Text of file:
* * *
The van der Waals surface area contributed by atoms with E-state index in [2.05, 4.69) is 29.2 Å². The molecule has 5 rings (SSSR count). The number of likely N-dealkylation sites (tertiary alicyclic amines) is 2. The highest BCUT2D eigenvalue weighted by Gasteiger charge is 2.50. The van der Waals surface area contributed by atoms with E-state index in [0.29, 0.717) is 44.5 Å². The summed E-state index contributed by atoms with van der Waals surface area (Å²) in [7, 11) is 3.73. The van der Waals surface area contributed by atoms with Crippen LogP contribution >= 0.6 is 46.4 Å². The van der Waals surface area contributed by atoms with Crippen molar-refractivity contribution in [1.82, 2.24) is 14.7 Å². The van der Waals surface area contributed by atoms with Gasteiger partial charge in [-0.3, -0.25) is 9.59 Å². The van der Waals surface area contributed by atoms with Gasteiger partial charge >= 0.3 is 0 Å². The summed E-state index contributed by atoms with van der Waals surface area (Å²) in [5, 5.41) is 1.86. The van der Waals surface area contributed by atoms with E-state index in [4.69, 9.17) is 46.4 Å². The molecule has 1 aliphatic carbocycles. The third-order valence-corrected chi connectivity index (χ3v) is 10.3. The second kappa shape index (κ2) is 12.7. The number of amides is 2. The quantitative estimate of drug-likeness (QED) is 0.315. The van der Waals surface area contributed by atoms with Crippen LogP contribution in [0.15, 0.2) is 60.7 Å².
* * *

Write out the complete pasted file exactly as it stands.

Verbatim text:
The van der Waals surface area contributed by atoms with E-state index in [2.05, 4.69) is 29.2 Å². The molecule has 5 rings (SSSR count). The number of likely N-dealkylation sites (tertiary alicyclic amines) is 2. The highest BCUT2D eigenvalue weighted by Gasteiger charge is 2.50. The van der Waals surface area contributed by atoms with E-state index in [0.29, 0.717) is 44.5 Å². The summed E-state index contributed by atoms with van der Waals surface area (Å²) in [7, 11) is 3.73. The van der Waals surface area contributed by atoms with Crippen LogP contribution >= 0.6 is 46.4 Å². The van der Waals surface area contributed by atoms with Crippen molar-refractivity contribution in [1.82, 2.24) is 14.7 Å². The van der Waals surface area contributed by atoms with Gasteiger partial charge in [-0.3, -0.25) is 9.59 Å². The van der Waals surface area contributed by atoms with Gasteiger partial charge >= 0.3 is 0 Å². The summed E-state index contributed by atoms with van der Waals surface area (Å²) in [5, 5.41) is 1.86. The van der Waals surface area contributed by atoms with E-state index in [4.69, 9.17) is 46.4 Å². The molecule has 1 aliphatic carbocycles. The third-order valence-corrected chi connectivity index (χ3v) is 10.3. The second kappa shape index (κ2) is 12.7. The number of amides is 2. The quantitative estimate of drug-likeness (QED) is 0.315. The van der Waals surface area contributed by atoms with Crippen LogP contribution in [0.15, 0.2) is 60.7 Å².